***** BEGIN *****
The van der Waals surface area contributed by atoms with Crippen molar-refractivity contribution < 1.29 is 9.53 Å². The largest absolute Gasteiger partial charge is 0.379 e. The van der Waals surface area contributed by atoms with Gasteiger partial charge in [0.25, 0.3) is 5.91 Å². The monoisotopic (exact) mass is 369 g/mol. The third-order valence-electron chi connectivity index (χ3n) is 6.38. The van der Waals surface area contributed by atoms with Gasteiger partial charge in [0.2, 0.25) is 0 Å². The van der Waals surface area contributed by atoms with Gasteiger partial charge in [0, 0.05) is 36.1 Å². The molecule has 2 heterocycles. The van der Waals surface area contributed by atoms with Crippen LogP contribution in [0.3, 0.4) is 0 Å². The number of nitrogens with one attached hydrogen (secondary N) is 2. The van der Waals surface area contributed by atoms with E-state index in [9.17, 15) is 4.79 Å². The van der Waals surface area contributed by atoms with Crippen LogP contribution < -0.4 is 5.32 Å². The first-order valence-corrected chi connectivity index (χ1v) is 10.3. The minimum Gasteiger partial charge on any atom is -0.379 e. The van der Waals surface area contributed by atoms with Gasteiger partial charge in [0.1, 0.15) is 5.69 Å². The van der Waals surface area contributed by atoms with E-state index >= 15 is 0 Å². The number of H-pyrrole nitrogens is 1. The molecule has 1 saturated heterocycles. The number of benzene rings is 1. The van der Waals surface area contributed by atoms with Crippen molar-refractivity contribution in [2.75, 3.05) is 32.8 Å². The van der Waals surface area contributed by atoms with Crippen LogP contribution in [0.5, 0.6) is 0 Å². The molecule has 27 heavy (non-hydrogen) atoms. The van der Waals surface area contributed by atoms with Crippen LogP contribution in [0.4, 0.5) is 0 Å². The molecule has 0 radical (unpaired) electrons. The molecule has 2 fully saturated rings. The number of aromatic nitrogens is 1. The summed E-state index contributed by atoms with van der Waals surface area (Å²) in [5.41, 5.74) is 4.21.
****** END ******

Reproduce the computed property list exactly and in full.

The van der Waals surface area contributed by atoms with Crippen molar-refractivity contribution < 1.29 is 9.53 Å². The largest absolute Gasteiger partial charge is 0.379 e. The van der Waals surface area contributed by atoms with Gasteiger partial charge in [0.25, 0.3) is 5.91 Å². The monoisotopic (exact) mass is 369 g/mol. The third-order valence-electron chi connectivity index (χ3n) is 6.38. The van der Waals surface area contributed by atoms with Gasteiger partial charge in [0.2, 0.25) is 0 Å². The van der Waals surface area contributed by atoms with Gasteiger partial charge in [0, 0.05) is 36.1 Å². The molecule has 2 heterocycles. The van der Waals surface area contributed by atoms with Crippen LogP contribution in [0.3, 0.4) is 0 Å². The number of nitrogens with one attached hydrogen (secondary N) is 2. The van der Waals surface area contributed by atoms with E-state index in [9.17, 15) is 4.79 Å². The van der Waals surface area contributed by atoms with Crippen LogP contribution < -0.4 is 5.32 Å². The first-order valence-corrected chi connectivity index (χ1v) is 10.3. The minimum Gasteiger partial charge on any atom is -0.379 e. The van der Waals surface area contributed by atoms with Gasteiger partial charge in [0.1, 0.15) is 5.69 Å². The van der Waals surface area contributed by atoms with E-state index >= 15 is 0 Å². The number of H-pyrrole nitrogens is 1. The molecule has 1 saturated heterocycles. The number of benzene rings is 1. The van der Waals surface area contributed by atoms with Crippen molar-refractivity contribution in [2.75, 3.05) is 32.8 Å². The van der Waals surface area contributed by atoms with Crippen LogP contribution in [0.5, 0.6) is 0 Å². The molecule has 27 heavy (non-hydrogen) atoms. The van der Waals surface area contributed by atoms with Crippen LogP contribution in [0.4, 0.5) is 0 Å². The molecule has 0 radical (unpaired) electrons. The molecule has 2 fully saturated rings. The number of aromatic nitrogens is 1. The summed E-state index contributed by atoms with van der Waals surface area (Å²) in [5.41, 5.74) is 4.21.